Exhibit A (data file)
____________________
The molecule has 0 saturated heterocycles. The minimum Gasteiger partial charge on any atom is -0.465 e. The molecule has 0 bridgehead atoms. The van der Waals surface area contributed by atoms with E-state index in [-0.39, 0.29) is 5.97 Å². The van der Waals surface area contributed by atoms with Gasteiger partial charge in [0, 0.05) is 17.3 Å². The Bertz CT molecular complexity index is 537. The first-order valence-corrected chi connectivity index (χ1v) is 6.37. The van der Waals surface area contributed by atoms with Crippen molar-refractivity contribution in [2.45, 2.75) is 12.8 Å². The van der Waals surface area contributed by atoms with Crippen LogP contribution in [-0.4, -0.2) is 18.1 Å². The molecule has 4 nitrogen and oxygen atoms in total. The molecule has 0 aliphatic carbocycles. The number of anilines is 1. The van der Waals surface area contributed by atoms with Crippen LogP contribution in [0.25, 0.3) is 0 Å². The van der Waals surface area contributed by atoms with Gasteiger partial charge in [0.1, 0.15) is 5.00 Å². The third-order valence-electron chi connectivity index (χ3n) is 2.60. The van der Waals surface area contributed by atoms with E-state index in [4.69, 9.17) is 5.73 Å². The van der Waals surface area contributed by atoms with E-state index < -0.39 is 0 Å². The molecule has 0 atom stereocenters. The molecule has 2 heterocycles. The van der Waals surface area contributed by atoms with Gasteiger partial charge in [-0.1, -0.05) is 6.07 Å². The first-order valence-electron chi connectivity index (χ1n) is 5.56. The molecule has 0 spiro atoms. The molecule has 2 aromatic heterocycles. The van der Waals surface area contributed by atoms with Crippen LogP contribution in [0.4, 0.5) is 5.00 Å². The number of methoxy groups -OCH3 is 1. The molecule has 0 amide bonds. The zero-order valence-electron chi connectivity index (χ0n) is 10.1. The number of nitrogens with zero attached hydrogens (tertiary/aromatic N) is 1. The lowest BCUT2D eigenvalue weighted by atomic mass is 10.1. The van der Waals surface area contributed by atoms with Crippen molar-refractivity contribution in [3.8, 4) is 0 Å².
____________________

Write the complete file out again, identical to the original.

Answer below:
The molecule has 0 saturated heterocycles. The minimum Gasteiger partial charge on any atom is -0.465 e. The molecule has 0 bridgehead atoms. The van der Waals surface area contributed by atoms with E-state index in [-0.39, 0.29) is 5.97 Å². The van der Waals surface area contributed by atoms with Gasteiger partial charge in [0, 0.05) is 17.3 Å². The Bertz CT molecular complexity index is 537. The first-order valence-corrected chi connectivity index (χ1v) is 6.37. The van der Waals surface area contributed by atoms with Crippen molar-refractivity contribution in [2.45, 2.75) is 12.8 Å². The van der Waals surface area contributed by atoms with Crippen LogP contribution in [-0.4, -0.2) is 18.1 Å². The molecule has 4 nitrogen and oxygen atoms in total. The molecule has 0 aliphatic carbocycles. The number of anilines is 1. The van der Waals surface area contributed by atoms with Crippen LogP contribution in [0.25, 0.3) is 0 Å². The van der Waals surface area contributed by atoms with Gasteiger partial charge in [0.1, 0.15) is 5.00 Å². The third-order valence-electron chi connectivity index (χ3n) is 2.60. The van der Waals surface area contributed by atoms with E-state index in [4.69, 9.17) is 5.73 Å². The van der Waals surface area contributed by atoms with E-state index < -0.39 is 0 Å². The molecule has 0 atom stereocenters. The molecule has 2 heterocycles. The van der Waals surface area contributed by atoms with Gasteiger partial charge in [-0.1, -0.05) is 6.07 Å². The first-order valence-electron chi connectivity index (χ1n) is 5.56. The molecule has 0 spiro atoms. The molecule has 2 aromatic heterocycles. The van der Waals surface area contributed by atoms with Crippen LogP contribution in [0.4, 0.5) is 5.00 Å². The number of methoxy groups -OCH3 is 1. The molecule has 0 amide bonds. The zero-order valence-electron chi connectivity index (χ0n) is 10.1. The number of nitrogens with zero attached hydrogens (tertiary/aromatic N) is 1. The lowest BCUT2D eigenvalue weighted by atomic mass is 10.1. The van der Waals surface area contributed by atoms with Crippen molar-refractivity contribution in [3.8, 4) is 0 Å².